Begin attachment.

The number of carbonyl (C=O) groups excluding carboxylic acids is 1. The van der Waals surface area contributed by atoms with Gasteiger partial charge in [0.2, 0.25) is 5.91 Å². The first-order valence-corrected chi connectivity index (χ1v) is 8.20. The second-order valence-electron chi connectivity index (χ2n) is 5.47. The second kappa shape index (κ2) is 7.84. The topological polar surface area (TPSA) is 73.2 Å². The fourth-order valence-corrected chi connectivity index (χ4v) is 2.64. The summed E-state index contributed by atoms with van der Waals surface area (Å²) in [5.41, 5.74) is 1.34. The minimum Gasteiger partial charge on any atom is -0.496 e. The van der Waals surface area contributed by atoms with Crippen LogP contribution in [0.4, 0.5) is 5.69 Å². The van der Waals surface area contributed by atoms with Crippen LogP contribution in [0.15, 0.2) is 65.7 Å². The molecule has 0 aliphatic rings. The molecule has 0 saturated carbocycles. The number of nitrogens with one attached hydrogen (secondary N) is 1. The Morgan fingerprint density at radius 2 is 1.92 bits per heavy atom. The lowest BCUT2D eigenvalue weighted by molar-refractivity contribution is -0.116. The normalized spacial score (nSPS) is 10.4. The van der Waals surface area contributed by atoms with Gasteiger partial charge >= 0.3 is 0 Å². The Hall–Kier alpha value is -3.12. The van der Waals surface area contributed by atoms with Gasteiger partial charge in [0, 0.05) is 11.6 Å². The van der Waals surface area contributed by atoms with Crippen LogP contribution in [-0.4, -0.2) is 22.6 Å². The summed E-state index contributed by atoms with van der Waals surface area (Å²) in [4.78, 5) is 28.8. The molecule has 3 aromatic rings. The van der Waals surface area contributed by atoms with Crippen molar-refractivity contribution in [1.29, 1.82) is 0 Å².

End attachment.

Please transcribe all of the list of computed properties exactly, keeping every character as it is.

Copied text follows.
The number of carbonyl (C=O) groups excluding carboxylic acids is 1. The van der Waals surface area contributed by atoms with Gasteiger partial charge in [0.2, 0.25) is 5.91 Å². The first-order valence-corrected chi connectivity index (χ1v) is 8.20. The second-order valence-electron chi connectivity index (χ2n) is 5.47. The second kappa shape index (κ2) is 7.84. The topological polar surface area (TPSA) is 73.2 Å². The fourth-order valence-corrected chi connectivity index (χ4v) is 2.64. The summed E-state index contributed by atoms with van der Waals surface area (Å²) in [5.41, 5.74) is 1.34. The minimum Gasteiger partial charge on any atom is -0.496 e. The van der Waals surface area contributed by atoms with Crippen LogP contribution in [0.4, 0.5) is 5.69 Å². The van der Waals surface area contributed by atoms with Crippen LogP contribution in [0.15, 0.2) is 65.7 Å². The molecule has 0 aliphatic rings. The molecule has 0 saturated carbocycles. The number of nitrogens with one attached hydrogen (secondary N) is 1. The Morgan fingerprint density at radius 2 is 1.92 bits per heavy atom. The lowest BCUT2D eigenvalue weighted by molar-refractivity contribution is -0.116. The normalized spacial score (nSPS) is 10.4. The van der Waals surface area contributed by atoms with Gasteiger partial charge >= 0.3 is 0 Å². The Hall–Kier alpha value is -3.12. The van der Waals surface area contributed by atoms with Gasteiger partial charge in [0, 0.05) is 11.6 Å². The van der Waals surface area contributed by atoms with Crippen LogP contribution in [-0.4, -0.2) is 22.6 Å². The summed E-state index contributed by atoms with van der Waals surface area (Å²) in [4.78, 5) is 28.8. The molecule has 3 aromatic rings. The van der Waals surface area contributed by atoms with Crippen molar-refractivity contribution in [1.29, 1.82) is 0 Å².